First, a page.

Griffin’s ongoing knee problems derailed Washington’s offense and quickly ended the party-like atmosphere surrounding the organization’s first playoff game at FedEx Field since the 1999 season. What a season it was, however, for the Redskins and their loyal, long-suffering fans.
From 3-6 to winning the NFC East division championship, the Redskins often surprised even themselves.
In Griffin, the Redskins have the franchise quarterback for whom they’ve been waiting since owner Daniel Snyder purchased the team. Rookie running back Alfred Morris emerged as a stunning sixth-round find en route to finishing second in the NFL in rushing. Pierre Garcon displayed the toughness some NFL observers believed he lacked. And the Redskins accomplished more on defense than the sum of their parts indicated they should have.
Pro football in these parts hadn’t been as much fun since the early 1990s. Now, there’s something on which the Redskins can continue to build.
Coach Mike Shanahan began to regain his swagger as an elite team-builder. Yes, he should have pulled Griffin earlier from Sunday’s game and put in backup quarterback Kirk Cousins. But he made the right calls on so many major decisions in the past year, including approving the record price it took to get Griffin, paying Garcon big money to lead the receiving corps and believing that the unheralded Morris was the right guy to carry the load in the running game.
The Redskins still have a long way to go to reach the Super Bowl, which is Shanahan’s top goal. But let’s look at the building blocks now in place that could help them get there:
Time to heal
It was obvious to anyone who watched Griffin the past few weeks: the NFL’s top dual-threat quarterback was essentially playing on one leg. Griffin’s knee injury, which he aggravated late in the first quarter against Seattle, was the biggest factor in Washington producing only 203 total net yards against Seattle.
In the first quarter, Griffin failed to connect with Garcon in the end zone after planting on his right knee and throwing across his body. Although Griffin remained in the game — he teamed with Logan Paulsen on a short touchdown pass two plays later — he limped and was examined by team medical personnel after the drive that gave the Redskins a 14-point cushion.
From that point, the Redskins’ offense was done. The coaching staff’s biggest concern was that Griffin’s knee would prevent him from performing at roughly half-speed. For almost three full quarters, the worst-case scenario played out painfully and slowly for the Redskins and their fans.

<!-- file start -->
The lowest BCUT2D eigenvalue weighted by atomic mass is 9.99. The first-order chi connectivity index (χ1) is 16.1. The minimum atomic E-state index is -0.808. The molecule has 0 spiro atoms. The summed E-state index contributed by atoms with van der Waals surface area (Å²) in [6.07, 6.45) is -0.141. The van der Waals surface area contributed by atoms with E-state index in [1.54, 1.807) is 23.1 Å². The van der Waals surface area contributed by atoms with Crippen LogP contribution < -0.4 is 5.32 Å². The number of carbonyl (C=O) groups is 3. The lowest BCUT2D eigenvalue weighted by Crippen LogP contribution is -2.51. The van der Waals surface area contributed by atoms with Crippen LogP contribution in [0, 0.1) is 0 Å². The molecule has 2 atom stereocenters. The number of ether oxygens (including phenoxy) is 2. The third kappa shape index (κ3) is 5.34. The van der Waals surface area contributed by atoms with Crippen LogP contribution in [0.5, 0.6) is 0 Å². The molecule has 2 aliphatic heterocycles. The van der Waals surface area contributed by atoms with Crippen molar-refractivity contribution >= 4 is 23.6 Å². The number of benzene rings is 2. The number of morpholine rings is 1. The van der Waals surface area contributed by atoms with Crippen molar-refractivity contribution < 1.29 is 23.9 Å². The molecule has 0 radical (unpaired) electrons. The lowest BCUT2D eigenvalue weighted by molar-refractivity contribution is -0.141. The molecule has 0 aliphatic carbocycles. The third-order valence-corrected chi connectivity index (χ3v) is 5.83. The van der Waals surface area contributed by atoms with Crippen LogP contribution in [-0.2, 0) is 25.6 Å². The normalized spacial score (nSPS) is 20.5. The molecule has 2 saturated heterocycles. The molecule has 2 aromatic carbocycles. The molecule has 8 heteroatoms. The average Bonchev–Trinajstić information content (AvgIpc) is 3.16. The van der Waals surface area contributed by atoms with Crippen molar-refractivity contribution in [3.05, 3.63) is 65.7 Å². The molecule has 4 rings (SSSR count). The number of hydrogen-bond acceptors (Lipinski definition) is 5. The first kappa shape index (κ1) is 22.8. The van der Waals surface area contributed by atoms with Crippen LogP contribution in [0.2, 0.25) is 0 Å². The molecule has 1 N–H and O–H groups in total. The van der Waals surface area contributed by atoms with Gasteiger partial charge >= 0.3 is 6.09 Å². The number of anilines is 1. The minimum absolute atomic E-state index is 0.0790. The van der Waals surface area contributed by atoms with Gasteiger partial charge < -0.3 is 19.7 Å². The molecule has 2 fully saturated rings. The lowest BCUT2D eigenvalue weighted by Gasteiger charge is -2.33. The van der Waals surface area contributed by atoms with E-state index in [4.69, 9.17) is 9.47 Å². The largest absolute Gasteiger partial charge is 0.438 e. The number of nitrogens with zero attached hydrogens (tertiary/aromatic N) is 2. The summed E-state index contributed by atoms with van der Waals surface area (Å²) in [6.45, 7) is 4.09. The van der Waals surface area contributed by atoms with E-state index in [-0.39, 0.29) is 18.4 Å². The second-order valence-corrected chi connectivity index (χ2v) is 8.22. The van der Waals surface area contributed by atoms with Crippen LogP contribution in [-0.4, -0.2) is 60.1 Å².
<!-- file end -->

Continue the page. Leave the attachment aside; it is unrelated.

Griffin has textbook passing mechanics. He completed 65.6 percent of his passes in the regular season. His 102.4 passer rating established a new rookie record. You just can’t be an accurate passer, though, if you can’t push off on your plant leg without major pain.
Truth is, if the Redskins had been out of contention, Griffin probably wouldn’t have played in the final two games of the regular season. For the first time in a long time, however, the Redskins were finally playing for something at the end of a season. Now that that’s all over, Griffin will get what he needs most: rest.
Next season, the hard-working Griffin figures to be even more polished as a passer. Count on Griffin having a much better understanding of how defenses will try to stop him. He isn’t close to reaching his ceiling, and that’s the best news for the Redskins.
After his first two rocky seasons, Shanahan needed a game-changer. This season definitely qualifies.
Although Shanahan is under contract for two more years, another sub-.500 finish would have stirred speculation about his job security. There would have been questions — rightfully — about his method of roster-building. But none of that is part of the conversation moving forward.
Shanahan is the undisputed leader of the franchise. Everyone is following his lead. The Redskins won’t waste time with internal bickering this offseason, which has happened in the past. There’s only one voice when it comes to trying to improve the team: Shanahan’s.
Offensive play-caller Kyle Shanahan and defensive coordinator Jim Haslett are secure in their positions after having strong seasons. Shanahan also considers special teams coordinator Danny Smith integral to the team’s success.
Shanahan is still committed for the long haul and he has his guys in place. That’s a good combination for the Redskins.
The perfect ‘sidekick’
Morris isn’t interested in the spotlight. He’s fine with leaving that for Griffin. Morris just wants to help the Redskins win.
After setting a single-season franchise rushing record, Morris added another 80 yards in the playoffs. He has such a hard-charging running style, you wonder how long he’ll be able to remain physically sound while absorbing NFL hits. But as long as Morris can keep rolling, the Redskins have a great combination punch in their running game.
A No. 1 receiver
When Garcon was sidelined for most of the first half because of a foot injury, Shanahan kept saying Garcon was exactly what the Redskins needed to improve their passing game. He delivered during the seven-game winning streak.
The Redskins are getting close to reaching the top again. Griffin will continue to push himself to be the greatest quarterback the game has ever known and Shanahan will relentlessly pursue a third Super Bowl championship. Enjoy the next phase of the ride, Redskins fans. It figures to be unlike anything you’ve seen.
For previous columns by Jason Reid, visit washingtonpost.com/reid.